INDIANAPOLIS — The Indianapolis Metropolitan Police Department is investigating a shooting on the city’s northeast side that left two men dead, plus another man and a woman injured.
According to IMPD, officers were called to the 7500 block of North Shadeland Avenue just after 2 a.m. Saturday for a report that a person had been shot. When they arrived, officers found four victims in the parking lot with gunshot wounds.
One man was pronounced dead at the scene, and a second man died as a result of his injuries shortly after arriving at the hospital.
The Marion County Coroner’s Office on Monday identified the two victims as 50-year-old Rodney Willis and 47-year-old Darnell Bell.
Police said the other two victims were taken to area hospitals and were listed in stable condition.
“We believe that the people who were involved in this had been frequenting a business that was open in this area just before that, however, preliminary information leads us to believe that everything that occurred, occurred in the parking lot area,” said Genae Cook, public information officer for IMPD.
“We understood someone did flee from the area, however, an accurate description and information is limited right now,” said Cook.
IMPD is asking anyone who witnessed what happened, heard anything, or knows what may have led up to the incident, to call police with any information.
“This is another situation in our city that is a tragedy. We have four people shot at 2 o’clock in the morning,” said Cook. “Think about it. If you were here, please contact us.”
The identities of the victims have not yet been released as of early Sunday morning.
“This is someone’s family member. This is someone’s son, grandson. Both the people involved who are deceased, they have family, and we need to stand up for their family and give their families closure,” said Cook.
Police emphasized the need of working together in all areas to find solutions to this type of violence.
“Not just solutions to why crime is high but solutions to communication. You know, teaching people how to communicate with each other without using knives, guns or other weapons,” said Cook.
“There comes a point in time where, you know, we have to say it’s enough. This is where we’re saying to the community, take a look around you. If you see someone that you know is going to become violent or you believe may become violent, this is where you have to step forward and let somebody know what you know,” Cook continued.
She said this is how communities can make an effort to prevent crime before it happens.
“We see a lot of emotions from the community. We see a lot of sadness from families who are involved in this, and we see a lot of, you know, community areas that are broken apart because of these types of tragedies, so it’s important we still work together.”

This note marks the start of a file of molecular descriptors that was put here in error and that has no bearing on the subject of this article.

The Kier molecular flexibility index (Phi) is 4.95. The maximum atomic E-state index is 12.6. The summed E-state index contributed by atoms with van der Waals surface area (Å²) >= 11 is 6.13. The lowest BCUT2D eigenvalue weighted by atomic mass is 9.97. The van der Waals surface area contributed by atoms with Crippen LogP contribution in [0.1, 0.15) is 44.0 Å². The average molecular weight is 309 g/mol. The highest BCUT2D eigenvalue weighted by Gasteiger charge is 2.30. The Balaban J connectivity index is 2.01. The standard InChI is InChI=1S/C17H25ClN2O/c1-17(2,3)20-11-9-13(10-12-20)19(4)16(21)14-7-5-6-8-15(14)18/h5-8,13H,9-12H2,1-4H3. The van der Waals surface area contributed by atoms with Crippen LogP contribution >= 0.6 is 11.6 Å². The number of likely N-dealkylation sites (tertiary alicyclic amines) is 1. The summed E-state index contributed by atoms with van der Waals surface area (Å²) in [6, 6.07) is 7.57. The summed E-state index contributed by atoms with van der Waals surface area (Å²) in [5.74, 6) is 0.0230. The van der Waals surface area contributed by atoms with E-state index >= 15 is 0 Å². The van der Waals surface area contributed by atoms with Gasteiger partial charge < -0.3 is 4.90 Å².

One of the groups working to promote positive change on the city’s northeast side is the North Shadeland Alliance. The group focuses on micro-community development initiatives, specifically in the area from 82nd Street to Shadeland Avenue.
One of their biggest initiatives was creating a place that IMPD officers could come to in hopes of creating an increased police presence in the community and promoting more community engagement.
In July 2020, the group opened an IMPD substation, located in the Shadeland Station shopping center. The resource center for IMPD officers was created with the idea in mind to give officers a place to work, eat or relax when patrolling the area, bringing the increased presence to the neighborhood.
The substation was funded entirely by donations raised by neighbors and continues to be 100% community-supported, according to the neighborhood group.
Kris Parmelee, co-founder of the North Shadeland Alliance, said the creation of the police substation is not an end-all solution, but rather it is just the beginning.
“We’re incredibly disappointed by that recent shooting. We’ve been working so hard, and the community is so engaged, but there is only so much we can do in our little space,” said Parmelee.
She said seeing stories of crime, like this, gives people the impression of the community that “simply isn’t true.”
“This is actually a very safe community with tons of community engagement,” Parmelee expressed.
“Crime has been happening here at a greater proportion than ever before, but it remains a very safe community. There are lots of people who live and work in this area without incidents, so when this happens, we feel like it just pushes us back, like all of the work we’ve done. It’s like one step forward and two giant steps back,” she said.
Parmelee said there are many individuals and groups working to fight crime in the Indianapolis community. She called these efforts “incredible” but said they can’t do it alone.
Parmelee said she is calling on city leaders and elected officials to step up and help find solutions to being more proactive before crime happens, including looking at increased public safety measures.
“Another thing that we really lack in this community is you know, really proactive security systems and cameras. IMPD has a system called b-link, which would provide immediate feed of security footage. We don’t have that here,” she said. “That’s another thing we’ll be working on is getting the whole corridor hooked up with b-link.”
She said in this situation, cameras or no cameras, someone saw something, and they need to let police know.
“It is really cowardice of somebody not to come forward when they know who did this,” said Parmelee. “There was a giant group of people when this happened. They know who did it.”
Anyone with information about this case is being asked to call the IMPD Homicide Office at 317-327-3475 or Crime Stoppers of Central Indiana at 317-262-8477.